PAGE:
Alright, so the cat is out of the bag. I’m old.
But, I’m starting to become okay with that.
Birthdays have traditionally been something I’ve pretended didn’t happen because it marked another year gone without actually achieving any of my goals. Another year closer to death, another year where I haven’t done jack squat.
Of course, this got better after I met my wife, started having kids, and whatever else. But the whole suburban dad life-style was never my intended thing. I’m enjoying it pretty darn heavily, but, yeah, wasn’t exactly a bucket list item.
This year, however, with the official release of my book, the impending completion of a couple more books, and the growing fanbase of people who actually (pretend?) to like my books. . . well, I feel as though I may actually be getting closer to the person I have long intended to become. The wife and kids and happy home life obviously helps as well.
But there’s one thing that I can’t help but feel somewhat saddened about. Each year that is added onto my life seems to add yet more responsibilities. Now that I’m actually moving forward on doing the many creative things that I had intended to do as early as high school, I find myself wishing I had the free time I once had. Even ten years ago there was plenty of time where I would just sit on a couch, half awake, thinking that I could be doing something more with my time. Sure, if I had that kind of free time today, there’s nothing saying I’d be any better about getting off my butt and actually being motivated, but I like to think so.
But there is one thing that getting older does better than anything else. It DOES motivate me. As I see the clock ticking further, I find myself more and more dedicated to reaching my goals, as if death is awaiting me around every corner (yeah, I know that’s silly, I’m still pretty young yet). When apathy begins to hit, or lethargy, or just plain laziness, I am still able to find the motivation to move forward with my goals.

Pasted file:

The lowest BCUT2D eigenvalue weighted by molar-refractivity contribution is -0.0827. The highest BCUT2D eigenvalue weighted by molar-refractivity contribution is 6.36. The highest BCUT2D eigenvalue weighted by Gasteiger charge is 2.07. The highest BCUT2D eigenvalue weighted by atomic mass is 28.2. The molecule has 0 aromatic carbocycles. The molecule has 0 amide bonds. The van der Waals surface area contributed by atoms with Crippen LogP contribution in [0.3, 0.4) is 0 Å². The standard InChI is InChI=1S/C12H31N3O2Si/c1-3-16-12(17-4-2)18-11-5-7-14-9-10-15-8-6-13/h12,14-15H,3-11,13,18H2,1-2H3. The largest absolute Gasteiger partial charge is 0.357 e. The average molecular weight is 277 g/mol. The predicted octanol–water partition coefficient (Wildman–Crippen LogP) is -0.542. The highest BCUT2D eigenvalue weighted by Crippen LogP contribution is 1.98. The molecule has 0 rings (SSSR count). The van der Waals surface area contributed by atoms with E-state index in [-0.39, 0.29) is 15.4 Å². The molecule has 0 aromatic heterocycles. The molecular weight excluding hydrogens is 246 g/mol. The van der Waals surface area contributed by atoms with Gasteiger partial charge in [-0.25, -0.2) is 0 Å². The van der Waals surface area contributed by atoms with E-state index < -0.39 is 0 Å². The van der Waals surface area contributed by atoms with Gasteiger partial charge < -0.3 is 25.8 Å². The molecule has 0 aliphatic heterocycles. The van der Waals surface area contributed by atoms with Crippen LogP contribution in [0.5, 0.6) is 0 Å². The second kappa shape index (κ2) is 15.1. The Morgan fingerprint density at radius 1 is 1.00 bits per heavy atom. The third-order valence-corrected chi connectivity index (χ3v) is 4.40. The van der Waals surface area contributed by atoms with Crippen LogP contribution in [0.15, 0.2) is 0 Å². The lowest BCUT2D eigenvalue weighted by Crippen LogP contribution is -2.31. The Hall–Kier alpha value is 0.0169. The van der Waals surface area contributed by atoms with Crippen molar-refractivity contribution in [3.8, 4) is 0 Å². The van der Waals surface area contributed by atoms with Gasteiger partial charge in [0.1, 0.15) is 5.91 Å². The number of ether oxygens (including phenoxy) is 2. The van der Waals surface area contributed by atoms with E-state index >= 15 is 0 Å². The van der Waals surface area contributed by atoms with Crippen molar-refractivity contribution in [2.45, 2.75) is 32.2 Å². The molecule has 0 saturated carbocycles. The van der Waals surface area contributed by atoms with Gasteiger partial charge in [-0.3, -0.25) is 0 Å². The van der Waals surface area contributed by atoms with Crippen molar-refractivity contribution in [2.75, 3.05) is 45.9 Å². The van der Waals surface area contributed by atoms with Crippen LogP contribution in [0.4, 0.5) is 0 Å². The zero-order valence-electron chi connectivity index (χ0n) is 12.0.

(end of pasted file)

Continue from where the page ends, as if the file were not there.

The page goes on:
And I’m happy to announce that although I’m nowhere near being the type of guy who can quit his day job to live out life as a creative, I still feel pretty well accomplished, just in getting folks I have absolutely no connection to, to read my books and actually enjoy them. That’s really all us creative folks want, right? Validation? Recognition? To pass on our art and have someone actually understand/respect what we are doing with it?
I’ve done many different forms of creative expression over the years, very few of them were ones I actually completed and felt proud about. The Legend of Buddy Hero marks a severe change in that emotion, so it makes me even happier to know that the one thing that I truly feel good about (with regards to my creative expressions) is something that seems to be good in other people’s eyes. Heck, I was ready to receive mass-negativity and still be proud that I’d done something I actually enjoyed in the end. And sure, there are folks who don’t dig it, perhaps the majority of those who read it put it down feeling they’ve wasted their time. I’d like to say that it bothers me to think that could be true, but seriously, just having one person say they actually liked it is enough to keep me moving forward.
This is a pretty lame/mushy post, I know, but my wife is telling me she took PTO for me today and that I’m supposed to hurry up and jump into a boat for an afternoon of fishing. . . so, yeah, typical time spent on these things is cut even shorter.
All the same, I love each and every one of you who have taken the time to give my book a try, and your thoughts about the book, good or bad, are things that I heartily appreciate (although I tend to like the good ones better 🙂 ). And I really can’t wait to get the next couple of books out there and in people’s hands. I’m even more proud of what I’ve done with them so far.
Alright, fish are calling. . . have a good one!